THINKING BACK ON ALL THE CRAP I LEARNED IN HIGH SCHOOL

Posted: February 6, 2015 in Uncategorized

I’ve often marveled at the bitterness in Paul Simon’s lyrics for his famous song, Kodakchrome. In fact, I’ve often marveled at the bitterness of most people in America toward high school and, if I’m honest, I’m on board with that. Not that I went to a bad high school. Not at all. I went to Bloom in Chicago Heights, IL, and I feel a bit of angst just recalling the experience.

When I started teaching, I didn’t have any idea how to do it. I’d taken a minimal number of education courses, and that only because I needed to fill some places in my schedule. I also needed some good grades. Then, nine months later, I found myself in front of a classroom of 6th graders–all of them wanting me to teach them. Or rather, all of them wanting to get through a mercilessly dull experience without being too badly scarred.

I was recruited by a small school system on Chicago’s south side. Really, I did my best, but several incidents scarred me for life: heinous parents; self-righteous faculty; my girlfriend 150 miles away; living with my parents; earning a miserably insulting salary, but–and this was the key–safe from the draft which would have sent me overseas into southeast Asia. Yes. Teachers were protected from the draft as ‘critical personnel’. I remember the first weekend. I went to see my girlfriend in Urbana–the first time I’d seen her in some time–and the relief of being in familiar settings, with her, made up for a deplorable week.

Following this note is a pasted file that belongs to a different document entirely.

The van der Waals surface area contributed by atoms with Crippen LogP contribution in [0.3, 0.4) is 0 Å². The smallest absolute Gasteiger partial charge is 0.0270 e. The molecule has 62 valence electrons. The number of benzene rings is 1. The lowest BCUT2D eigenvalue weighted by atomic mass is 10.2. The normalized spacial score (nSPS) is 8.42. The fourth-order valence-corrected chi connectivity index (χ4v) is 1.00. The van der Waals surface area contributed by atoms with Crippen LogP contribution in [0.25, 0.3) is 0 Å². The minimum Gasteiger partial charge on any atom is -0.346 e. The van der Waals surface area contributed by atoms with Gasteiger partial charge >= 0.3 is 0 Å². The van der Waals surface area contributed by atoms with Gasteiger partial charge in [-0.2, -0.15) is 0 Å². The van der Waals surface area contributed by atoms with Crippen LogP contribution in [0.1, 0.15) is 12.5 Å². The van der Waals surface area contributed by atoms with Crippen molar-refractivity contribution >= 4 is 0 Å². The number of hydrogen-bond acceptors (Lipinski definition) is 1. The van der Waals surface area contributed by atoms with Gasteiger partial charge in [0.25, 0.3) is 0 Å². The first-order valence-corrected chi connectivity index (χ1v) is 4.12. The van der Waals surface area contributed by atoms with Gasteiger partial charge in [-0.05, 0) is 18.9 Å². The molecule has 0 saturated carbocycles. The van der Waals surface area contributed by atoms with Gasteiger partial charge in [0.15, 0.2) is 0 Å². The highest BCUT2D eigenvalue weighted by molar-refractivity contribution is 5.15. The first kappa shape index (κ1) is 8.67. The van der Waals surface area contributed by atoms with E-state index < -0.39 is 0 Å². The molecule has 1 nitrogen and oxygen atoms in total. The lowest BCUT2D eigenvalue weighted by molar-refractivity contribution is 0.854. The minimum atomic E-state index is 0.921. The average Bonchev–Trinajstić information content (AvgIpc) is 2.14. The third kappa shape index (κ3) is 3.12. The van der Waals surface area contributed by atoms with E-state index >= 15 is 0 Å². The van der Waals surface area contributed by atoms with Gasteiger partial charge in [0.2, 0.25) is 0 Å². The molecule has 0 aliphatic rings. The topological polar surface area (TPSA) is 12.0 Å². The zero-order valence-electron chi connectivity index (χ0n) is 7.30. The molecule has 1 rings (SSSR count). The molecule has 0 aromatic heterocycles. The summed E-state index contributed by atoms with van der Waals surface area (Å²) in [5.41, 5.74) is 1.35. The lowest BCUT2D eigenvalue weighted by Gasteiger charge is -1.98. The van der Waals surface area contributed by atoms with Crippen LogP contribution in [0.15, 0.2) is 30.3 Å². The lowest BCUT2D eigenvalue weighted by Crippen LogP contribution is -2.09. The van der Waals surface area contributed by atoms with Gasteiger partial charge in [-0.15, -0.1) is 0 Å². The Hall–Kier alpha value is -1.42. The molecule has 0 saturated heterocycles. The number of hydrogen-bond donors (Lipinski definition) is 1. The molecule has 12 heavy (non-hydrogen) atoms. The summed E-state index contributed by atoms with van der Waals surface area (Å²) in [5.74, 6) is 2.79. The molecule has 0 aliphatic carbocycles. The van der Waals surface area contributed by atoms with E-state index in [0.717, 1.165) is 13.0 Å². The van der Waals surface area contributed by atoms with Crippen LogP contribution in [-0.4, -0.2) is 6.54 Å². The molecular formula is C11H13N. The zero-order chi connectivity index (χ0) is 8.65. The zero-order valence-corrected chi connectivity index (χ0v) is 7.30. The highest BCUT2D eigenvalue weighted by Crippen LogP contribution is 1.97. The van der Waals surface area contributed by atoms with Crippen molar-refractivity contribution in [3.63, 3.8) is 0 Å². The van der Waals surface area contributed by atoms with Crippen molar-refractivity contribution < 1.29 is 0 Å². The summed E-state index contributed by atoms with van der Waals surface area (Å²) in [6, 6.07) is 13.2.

After six years, a lot had changed: I had a new degree, a wife, a family, a new home, and I was teaching in a far better school system. For years, though, I had nightmares about being at that first school. I was too creative to be bound by normal teaching boundaries, and the community of that first school made me miserable. To this day I haven’t contacted any of my cronies and friends from that school. I mean it: literal nightmares.

For never wanting to teach, I wound up after 33 years with two master’s degrees, a doctorate, and a fine pension. It was a scarring, rather than an enjoyable experience in a lot of ways, but today I remember fondly many of the kids i taught.

Back with more on this later. I find I need to catharsis.

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